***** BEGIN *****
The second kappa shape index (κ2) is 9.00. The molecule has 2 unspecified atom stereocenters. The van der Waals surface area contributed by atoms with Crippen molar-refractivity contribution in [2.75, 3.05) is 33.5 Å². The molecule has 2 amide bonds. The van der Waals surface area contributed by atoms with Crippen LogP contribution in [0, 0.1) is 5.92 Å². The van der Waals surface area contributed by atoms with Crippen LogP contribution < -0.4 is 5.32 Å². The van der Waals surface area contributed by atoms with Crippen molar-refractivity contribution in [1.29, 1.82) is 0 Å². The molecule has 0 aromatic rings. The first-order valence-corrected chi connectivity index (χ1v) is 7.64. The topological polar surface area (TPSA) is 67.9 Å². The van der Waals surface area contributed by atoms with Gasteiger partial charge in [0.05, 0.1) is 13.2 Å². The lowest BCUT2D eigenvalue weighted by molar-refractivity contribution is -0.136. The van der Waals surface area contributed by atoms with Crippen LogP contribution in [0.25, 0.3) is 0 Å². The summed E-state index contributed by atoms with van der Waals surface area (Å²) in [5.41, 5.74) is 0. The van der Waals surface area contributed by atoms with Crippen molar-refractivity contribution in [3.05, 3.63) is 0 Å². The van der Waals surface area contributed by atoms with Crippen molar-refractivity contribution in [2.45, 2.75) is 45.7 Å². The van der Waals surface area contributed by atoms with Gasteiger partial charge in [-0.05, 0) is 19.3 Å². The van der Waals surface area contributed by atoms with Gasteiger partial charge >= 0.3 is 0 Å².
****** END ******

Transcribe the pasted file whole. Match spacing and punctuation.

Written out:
The second kappa shape index (κ2) is 9.00. The molecule has 2 unspecified atom stereocenters. The van der Waals surface area contributed by atoms with Crippen molar-refractivity contribution in [2.75, 3.05) is 33.5 Å². The molecule has 2 amide bonds. The van der Waals surface area contributed by atoms with Crippen LogP contribution in [0, 0.1) is 5.92 Å². The van der Waals surface area contributed by atoms with Crippen LogP contribution < -0.4 is 5.32 Å². The van der Waals surface area contributed by atoms with Crippen molar-refractivity contribution in [1.29, 1.82) is 0 Å². The molecule has 0 aromatic rings. The first-order valence-corrected chi connectivity index (χ1v) is 7.64. The topological polar surface area (TPSA) is 67.9 Å². The van der Waals surface area contributed by atoms with Gasteiger partial charge in [0.05, 0.1) is 13.2 Å². The lowest BCUT2D eigenvalue weighted by molar-refractivity contribution is -0.136. The van der Waals surface area contributed by atoms with Crippen LogP contribution in [0.25, 0.3) is 0 Å². The summed E-state index contributed by atoms with van der Waals surface area (Å²) in [5.41, 5.74) is 0. The van der Waals surface area contributed by atoms with Crippen molar-refractivity contribution in [3.05, 3.63) is 0 Å². The van der Waals surface area contributed by atoms with Crippen molar-refractivity contribution in [2.45, 2.75) is 45.7 Å². The van der Waals surface area contributed by atoms with Gasteiger partial charge in [-0.05, 0) is 19.3 Å². The van der Waals surface area contributed by atoms with Gasteiger partial charge >= 0.3 is 0 Å².